In this essay, Jeff Duncan-Andrade explores the concept of hope, which was central to the Obama campaign, as essential for nurturing urban youth. He first identifies three forms of “false hope”—hokey hope, mythical hope, and hope deferred—pervasive in and peddled by many urban schools. Discussion of these false hopes then gives way to Duncan-Andrade’s conception of “critical hope,” explained through the description of three necessary elements of educational practice that produce and sustain true hope. Through the voices of young people and their teachers, and the invocation of powerful metaphor and imagery, Duncan-Andrade proclaims critical hope’s significance for an education that relieves undeserved suffering in communities.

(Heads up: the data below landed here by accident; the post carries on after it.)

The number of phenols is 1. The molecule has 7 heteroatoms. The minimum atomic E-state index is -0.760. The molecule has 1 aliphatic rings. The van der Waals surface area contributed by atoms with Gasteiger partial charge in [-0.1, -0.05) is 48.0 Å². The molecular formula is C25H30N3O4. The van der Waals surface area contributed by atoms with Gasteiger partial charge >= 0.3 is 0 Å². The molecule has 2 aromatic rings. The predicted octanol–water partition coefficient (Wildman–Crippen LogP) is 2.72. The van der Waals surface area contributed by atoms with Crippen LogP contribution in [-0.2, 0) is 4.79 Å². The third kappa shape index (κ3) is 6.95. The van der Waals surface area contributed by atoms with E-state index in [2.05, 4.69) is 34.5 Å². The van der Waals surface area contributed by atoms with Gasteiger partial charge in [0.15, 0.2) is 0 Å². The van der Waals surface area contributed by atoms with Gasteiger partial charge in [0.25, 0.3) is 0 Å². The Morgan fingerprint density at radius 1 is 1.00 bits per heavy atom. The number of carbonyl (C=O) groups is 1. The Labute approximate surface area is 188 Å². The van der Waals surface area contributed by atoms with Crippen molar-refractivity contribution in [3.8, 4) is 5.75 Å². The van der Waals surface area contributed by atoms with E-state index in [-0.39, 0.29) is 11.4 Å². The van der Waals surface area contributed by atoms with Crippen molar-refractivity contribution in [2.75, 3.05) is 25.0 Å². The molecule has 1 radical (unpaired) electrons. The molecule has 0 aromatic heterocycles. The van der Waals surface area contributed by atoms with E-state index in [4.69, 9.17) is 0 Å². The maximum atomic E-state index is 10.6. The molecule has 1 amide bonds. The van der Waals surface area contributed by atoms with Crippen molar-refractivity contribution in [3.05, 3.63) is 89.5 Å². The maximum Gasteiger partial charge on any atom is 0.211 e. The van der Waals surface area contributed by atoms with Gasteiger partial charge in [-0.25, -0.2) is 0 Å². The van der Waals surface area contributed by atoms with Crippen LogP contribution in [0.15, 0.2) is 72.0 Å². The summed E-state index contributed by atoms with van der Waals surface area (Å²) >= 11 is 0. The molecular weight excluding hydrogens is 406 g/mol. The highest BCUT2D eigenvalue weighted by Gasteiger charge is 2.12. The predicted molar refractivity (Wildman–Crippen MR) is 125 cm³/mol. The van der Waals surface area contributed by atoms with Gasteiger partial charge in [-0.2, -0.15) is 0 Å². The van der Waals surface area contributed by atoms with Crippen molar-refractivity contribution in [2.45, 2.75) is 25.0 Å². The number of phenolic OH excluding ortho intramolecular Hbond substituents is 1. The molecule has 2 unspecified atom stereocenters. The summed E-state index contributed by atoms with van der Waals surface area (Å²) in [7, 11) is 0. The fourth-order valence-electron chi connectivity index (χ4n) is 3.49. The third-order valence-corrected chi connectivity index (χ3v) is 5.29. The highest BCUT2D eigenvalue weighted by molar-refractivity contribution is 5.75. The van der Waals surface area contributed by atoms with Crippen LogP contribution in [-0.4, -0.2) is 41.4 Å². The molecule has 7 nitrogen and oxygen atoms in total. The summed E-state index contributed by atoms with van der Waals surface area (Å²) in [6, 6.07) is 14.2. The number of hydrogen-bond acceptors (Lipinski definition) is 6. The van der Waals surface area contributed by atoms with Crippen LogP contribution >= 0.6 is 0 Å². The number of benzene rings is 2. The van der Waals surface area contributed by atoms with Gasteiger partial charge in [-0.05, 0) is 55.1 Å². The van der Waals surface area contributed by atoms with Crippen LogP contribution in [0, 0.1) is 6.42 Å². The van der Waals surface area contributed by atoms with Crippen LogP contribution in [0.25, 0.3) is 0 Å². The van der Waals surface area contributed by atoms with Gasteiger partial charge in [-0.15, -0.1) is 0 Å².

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Jeffrey M. R. Duncan-Andrade
works closely with teachers and school leaders to develop classroom practices and school cultures that foster self-confidence and academic success. He publishes regularly on the conditions of urban education, urban teacher support and development, and critical pedagogy. He recently completed The Art of Critical Pedagogy
(2008) and is finishing a book on the core competencies of highly effective urban educators.